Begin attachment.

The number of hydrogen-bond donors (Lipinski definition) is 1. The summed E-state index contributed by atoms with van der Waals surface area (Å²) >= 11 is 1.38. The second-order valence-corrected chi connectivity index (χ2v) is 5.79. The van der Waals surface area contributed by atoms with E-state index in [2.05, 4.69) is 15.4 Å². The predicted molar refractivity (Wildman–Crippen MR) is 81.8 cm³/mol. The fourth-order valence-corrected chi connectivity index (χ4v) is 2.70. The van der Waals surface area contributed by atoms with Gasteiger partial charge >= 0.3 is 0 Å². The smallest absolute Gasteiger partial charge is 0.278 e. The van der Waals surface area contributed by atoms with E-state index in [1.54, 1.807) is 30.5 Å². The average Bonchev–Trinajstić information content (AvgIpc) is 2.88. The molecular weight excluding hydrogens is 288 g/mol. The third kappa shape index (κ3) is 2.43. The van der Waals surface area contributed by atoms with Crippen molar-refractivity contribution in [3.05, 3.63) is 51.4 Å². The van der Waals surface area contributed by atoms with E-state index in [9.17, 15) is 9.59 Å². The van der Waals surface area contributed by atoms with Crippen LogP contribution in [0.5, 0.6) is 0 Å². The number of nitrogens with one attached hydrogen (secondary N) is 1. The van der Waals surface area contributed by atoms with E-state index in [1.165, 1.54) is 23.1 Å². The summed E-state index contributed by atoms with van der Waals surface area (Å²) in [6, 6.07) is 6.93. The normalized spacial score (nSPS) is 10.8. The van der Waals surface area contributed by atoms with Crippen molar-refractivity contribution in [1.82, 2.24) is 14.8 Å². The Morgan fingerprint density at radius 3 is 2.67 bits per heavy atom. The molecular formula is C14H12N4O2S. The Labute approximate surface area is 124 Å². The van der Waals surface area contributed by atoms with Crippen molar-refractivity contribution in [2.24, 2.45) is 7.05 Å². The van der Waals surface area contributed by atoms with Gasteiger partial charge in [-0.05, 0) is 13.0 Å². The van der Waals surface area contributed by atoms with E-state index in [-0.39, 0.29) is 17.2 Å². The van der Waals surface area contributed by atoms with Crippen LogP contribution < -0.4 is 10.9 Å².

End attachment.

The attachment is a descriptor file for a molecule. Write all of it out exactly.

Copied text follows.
The number of hydrogen-bond donors (Lipinski definition) is 1. The summed E-state index contributed by atoms with van der Waals surface area (Å²) >= 11 is 1.38. The second-order valence-corrected chi connectivity index (χ2v) is 5.79. The van der Waals surface area contributed by atoms with E-state index in [2.05, 4.69) is 15.4 Å². The predicted molar refractivity (Wildman–Crippen MR) is 81.8 cm³/mol. The fourth-order valence-corrected chi connectivity index (χ4v) is 2.70. The van der Waals surface area contributed by atoms with Gasteiger partial charge >= 0.3 is 0 Å². The smallest absolute Gasteiger partial charge is 0.278 e. The van der Waals surface area contributed by atoms with E-state index in [1.54, 1.807) is 30.5 Å². The average Bonchev–Trinajstić information content (AvgIpc) is 2.88. The molecular weight excluding hydrogens is 288 g/mol. The third kappa shape index (κ3) is 2.43. The van der Waals surface area contributed by atoms with Crippen molar-refractivity contribution in [3.05, 3.63) is 51.4 Å². The van der Waals surface area contributed by atoms with E-state index in [9.17, 15) is 9.59 Å². The van der Waals surface area contributed by atoms with Crippen LogP contribution in [0.5, 0.6) is 0 Å². The number of nitrogens with one attached hydrogen (secondary N) is 1. The van der Waals surface area contributed by atoms with E-state index in [1.165, 1.54) is 23.1 Å². The summed E-state index contributed by atoms with van der Waals surface area (Å²) in [6, 6.07) is 6.93. The normalized spacial score (nSPS) is 10.8. The van der Waals surface area contributed by atoms with Crippen molar-refractivity contribution in [1.82, 2.24) is 14.8 Å². The Morgan fingerprint density at radius 3 is 2.67 bits per heavy atom. The molecular formula is C14H12N4O2S. The Labute approximate surface area is 124 Å². The van der Waals surface area contributed by atoms with Crippen molar-refractivity contribution in [2.24, 2.45) is 7.05 Å². The van der Waals surface area contributed by atoms with Gasteiger partial charge in [-0.05, 0) is 13.0 Å². The van der Waals surface area contributed by atoms with E-state index in [-0.39, 0.29) is 17.2 Å². The van der Waals surface area contributed by atoms with Crippen LogP contribution < -0.4 is 10.9 Å².